Professional Ordnance Carbon-15: A Super-Light AWB AR-15

The Professional Ordnance Carbon-15 was developed during the assault weapons ban in the United States as a way to market a pistol version of an AR15 action without exceeding the weight limit imposed by legislation. While Olympic Arms achieved this goal through extensive skeletonization, Professional Ordnance did it by using polymer (not woven carbon fiber, as the name implies) for the upper and lower receivers. What we are looking at today, however, is the full size rifle version of this weapon that was also produced.

With a very thin barrel and polymer upper, lower, and buttstock, the Carbon 15 is an exceptionally lightweight rifle – it weighs just 4 pounds unloaded. This could have made a compelling rifle were it not for the numerous reliability and durability problems that dogged the guns. In addition, the bolt and several other parts were made to proprietary designs and not interchangeable with standard parts. Professional Ordnance folded around the end of the assault weapons ban, and its assets were purchased by Bushmaster, who would continue to market guns under the Carbon-15 name but not in the proprietary and super-light configuration of the Professional Ordnance production.

 

10 Comments

  1. Because they are so light, the Carbon 15 has a noticeably greater recoil impulse to the shoulder compared to a lightweight Colt.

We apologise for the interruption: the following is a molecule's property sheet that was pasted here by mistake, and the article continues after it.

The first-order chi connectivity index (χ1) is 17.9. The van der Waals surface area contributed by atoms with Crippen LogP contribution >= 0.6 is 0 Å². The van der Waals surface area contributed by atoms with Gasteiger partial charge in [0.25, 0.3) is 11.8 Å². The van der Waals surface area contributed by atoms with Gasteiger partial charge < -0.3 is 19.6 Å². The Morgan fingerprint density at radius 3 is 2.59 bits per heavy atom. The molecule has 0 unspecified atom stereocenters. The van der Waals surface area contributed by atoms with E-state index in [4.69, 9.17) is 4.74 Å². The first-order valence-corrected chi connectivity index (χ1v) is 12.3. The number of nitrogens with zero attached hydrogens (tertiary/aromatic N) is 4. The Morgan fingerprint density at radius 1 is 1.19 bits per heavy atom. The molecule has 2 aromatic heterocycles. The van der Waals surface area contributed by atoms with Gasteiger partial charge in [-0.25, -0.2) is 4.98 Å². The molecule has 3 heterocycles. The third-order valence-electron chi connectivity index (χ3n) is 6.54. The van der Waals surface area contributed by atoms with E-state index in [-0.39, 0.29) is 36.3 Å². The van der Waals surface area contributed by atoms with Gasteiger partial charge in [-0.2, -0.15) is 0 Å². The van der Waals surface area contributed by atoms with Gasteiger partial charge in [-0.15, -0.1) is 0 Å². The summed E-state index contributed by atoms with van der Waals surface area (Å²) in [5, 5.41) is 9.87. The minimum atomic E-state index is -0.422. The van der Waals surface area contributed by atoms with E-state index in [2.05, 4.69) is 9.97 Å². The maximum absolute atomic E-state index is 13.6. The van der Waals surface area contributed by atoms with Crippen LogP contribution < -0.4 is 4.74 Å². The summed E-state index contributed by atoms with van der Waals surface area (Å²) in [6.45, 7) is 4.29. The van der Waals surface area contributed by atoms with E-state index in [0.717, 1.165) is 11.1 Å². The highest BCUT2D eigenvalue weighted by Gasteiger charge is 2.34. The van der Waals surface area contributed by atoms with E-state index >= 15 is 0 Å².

The hand guard has no heat shield, so it starts to get very warm very quickly.

    The muzzle device has a quick detach feature, as the muzzle is not threaded. Grasp the knurled surface of the device near the barrel and pull forward, it is a separate sleeve held reward by spring tension, so after the sleeve moves forward about half an inch the entire muzzle device is freed and pops straight off of the muzzle.

    In 1999, these were quite expensive rifles, selling for $1,000 wholesale.

  2. “numerous reliability and durability problems that dogged the guns”
    Typical outcome if you want make design light too much

    “it weighs just 4 pounds unloaded”
    That is 1,8 kg in metric if I am not mistaken.
    9А-91 is also 1,8 kg heavy:
    https://en.wikipedia.org/wiki/9A-91
    and have not problems with reliability as far as I know. However it has shorter barrel and metallic stock, but on the other hand it fired 9×39 cartridge which is dimensionally bigger.

      • With introduction of new 5,45-mm it was decided to exploit possibility of creating small avtomat, competition started in 1973 and was codenamed «Модерн», requirement were as follow:
        mass no more than 2,2 kg
        length no more than 750 mm / 450 mm (stock extended/collapsed)
        sights scaled to 500 m
        one of competitors was TKB-0116, which has description in English here:
        http://tonnel-ufo-english.tk/weapon/stechkina-tkb-0116.php
        It mass with 20 round magazine was 2,31 kg (although 30 round magazines from AK-74 will also be accepted), interestingly unlike most Soviet avtomat it used short-recoil(rotation) principle – in this regard it was similar to KPV and KPVT.